The employee will be asked to acknowledge receipt of the PAS by signing paperwork provided by the vendor describing services provided.  The schedule for this could be daily, weekly, monthly, etc. as established in the contract between DOT and the PAS vendor.  If the employee feels that there is a discrepancy between what is listed on the paperwork and actual services received, they are to notify the DRC immediately.

4.8.1  PAS on Travel (Service Provided Through DRC Contract)

An employee who travels for work and requires the services of a PA is not personally responsible for covering the additional costs incurred as a direct result of the travel.  The DRC will work with the employee and manager to determine whether a PA will be provided enroute with the employee, or whether the service will be provided at the destination only.  The DRC can explore both of these options even if the employee indicates a preference.

The DRC may request justification to determine if the request is reasonable. The EEOC suggests that DOT managers recognize the delicate and intimate work of a PA and not automatically assume that any particular set-up will suffice.

When an employee with a disability makes a new request for PAS as an accommodation while on travel, the interactive process is initiated.  If needed, a disability determination must be made, an analysis completed, and an Action Plan developed.  If an Action Plan exists for a different type of PA service then what is being asked for, then after the analysis has been completed, an Action Plan Addendum will be developed.  Subsequent requests by the same employee will be reviewed for any changes, and if there are any changes, the Action Plan Addendum will be revised accordingly.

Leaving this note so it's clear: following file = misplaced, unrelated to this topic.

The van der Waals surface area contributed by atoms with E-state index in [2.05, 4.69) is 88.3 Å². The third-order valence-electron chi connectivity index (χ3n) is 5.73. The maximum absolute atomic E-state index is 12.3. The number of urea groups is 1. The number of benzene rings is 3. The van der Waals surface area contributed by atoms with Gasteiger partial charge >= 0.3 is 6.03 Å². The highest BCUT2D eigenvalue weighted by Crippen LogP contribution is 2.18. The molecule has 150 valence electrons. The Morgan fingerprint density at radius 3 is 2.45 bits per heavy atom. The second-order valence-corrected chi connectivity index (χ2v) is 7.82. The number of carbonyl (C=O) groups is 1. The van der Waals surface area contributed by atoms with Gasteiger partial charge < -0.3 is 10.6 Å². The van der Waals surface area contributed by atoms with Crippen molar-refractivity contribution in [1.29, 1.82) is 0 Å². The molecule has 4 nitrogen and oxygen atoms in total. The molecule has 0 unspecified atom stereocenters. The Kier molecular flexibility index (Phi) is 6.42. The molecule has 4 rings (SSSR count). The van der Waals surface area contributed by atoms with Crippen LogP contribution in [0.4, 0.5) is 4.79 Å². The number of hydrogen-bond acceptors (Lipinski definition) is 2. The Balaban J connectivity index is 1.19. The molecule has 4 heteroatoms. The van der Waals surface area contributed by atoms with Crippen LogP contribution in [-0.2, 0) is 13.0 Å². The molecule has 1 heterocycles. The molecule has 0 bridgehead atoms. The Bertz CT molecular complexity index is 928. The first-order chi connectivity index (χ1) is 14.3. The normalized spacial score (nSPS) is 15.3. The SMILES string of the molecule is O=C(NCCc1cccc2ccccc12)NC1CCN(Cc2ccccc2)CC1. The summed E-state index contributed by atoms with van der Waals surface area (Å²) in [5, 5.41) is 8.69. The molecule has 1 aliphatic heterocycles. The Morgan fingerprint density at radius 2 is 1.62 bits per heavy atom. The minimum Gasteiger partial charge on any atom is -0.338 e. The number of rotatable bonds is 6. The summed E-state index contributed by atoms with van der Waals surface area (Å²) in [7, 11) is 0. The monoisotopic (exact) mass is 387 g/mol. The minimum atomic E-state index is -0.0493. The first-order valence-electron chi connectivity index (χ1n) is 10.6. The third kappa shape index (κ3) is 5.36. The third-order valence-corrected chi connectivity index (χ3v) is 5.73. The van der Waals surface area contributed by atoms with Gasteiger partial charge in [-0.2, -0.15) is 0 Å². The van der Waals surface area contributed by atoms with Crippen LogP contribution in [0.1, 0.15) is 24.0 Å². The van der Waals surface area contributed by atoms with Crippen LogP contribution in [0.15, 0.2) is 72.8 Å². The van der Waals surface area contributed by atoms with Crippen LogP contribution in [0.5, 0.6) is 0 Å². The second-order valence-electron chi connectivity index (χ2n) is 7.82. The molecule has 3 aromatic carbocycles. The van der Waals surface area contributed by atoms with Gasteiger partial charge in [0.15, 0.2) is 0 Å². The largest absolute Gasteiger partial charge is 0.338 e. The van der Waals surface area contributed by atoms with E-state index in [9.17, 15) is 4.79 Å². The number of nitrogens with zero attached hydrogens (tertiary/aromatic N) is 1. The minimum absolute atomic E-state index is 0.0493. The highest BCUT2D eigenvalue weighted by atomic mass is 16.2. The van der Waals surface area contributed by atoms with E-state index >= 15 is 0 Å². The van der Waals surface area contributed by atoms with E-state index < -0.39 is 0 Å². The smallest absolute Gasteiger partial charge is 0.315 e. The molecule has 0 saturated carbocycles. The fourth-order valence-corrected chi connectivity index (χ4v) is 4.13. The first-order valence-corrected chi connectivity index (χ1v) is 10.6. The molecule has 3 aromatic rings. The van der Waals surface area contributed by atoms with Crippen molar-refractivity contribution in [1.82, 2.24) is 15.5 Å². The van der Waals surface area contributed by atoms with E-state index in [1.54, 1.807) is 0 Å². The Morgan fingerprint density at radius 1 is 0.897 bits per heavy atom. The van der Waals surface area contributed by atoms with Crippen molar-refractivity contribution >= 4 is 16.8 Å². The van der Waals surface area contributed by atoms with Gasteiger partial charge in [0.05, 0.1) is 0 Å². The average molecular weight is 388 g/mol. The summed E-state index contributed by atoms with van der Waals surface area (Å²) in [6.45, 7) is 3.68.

The employee must provide the DRC with his or her travel itinerary including:

  • departure date and time,
  • departure city/airport,
  • departure & arrival transportation details (flight number, times train number, etc.).,
  • return date and time,
  • return city/airport,
  • return departure & arrival transportation details (flight number, train number, etc.),
  • hotel name and contact information,
  • numbers of days/nights while on official business travel,
  • description of reason for travel, i.e. conference or meeting name, and
  • general description of needed PA services.

The DRC will order PAS for this specific trip from the contracted vendor.  The vendor will be provided with:

  • employee’s name and contact information,
  • hotel and/or work site name and address,
  • start and end dates,
  • general schedule of services, and
  • services to be performed.

Putting PAS in place for an employee on official government travel requires sufficient lead time prior to the date of travel.  Once the analysis and interactive process has taken place and the services are agreed upon, our current vendor contract allows for five business days to put the services in place.

Once the vendor has confirmed that services are scheduled, the DRC will provide the employee with the vendor’s contact information.  The vendor will contact the employee to discuss the details of the needed services.  The employee is responsible for informing the PAS provider with the details of how and when services are to be performed.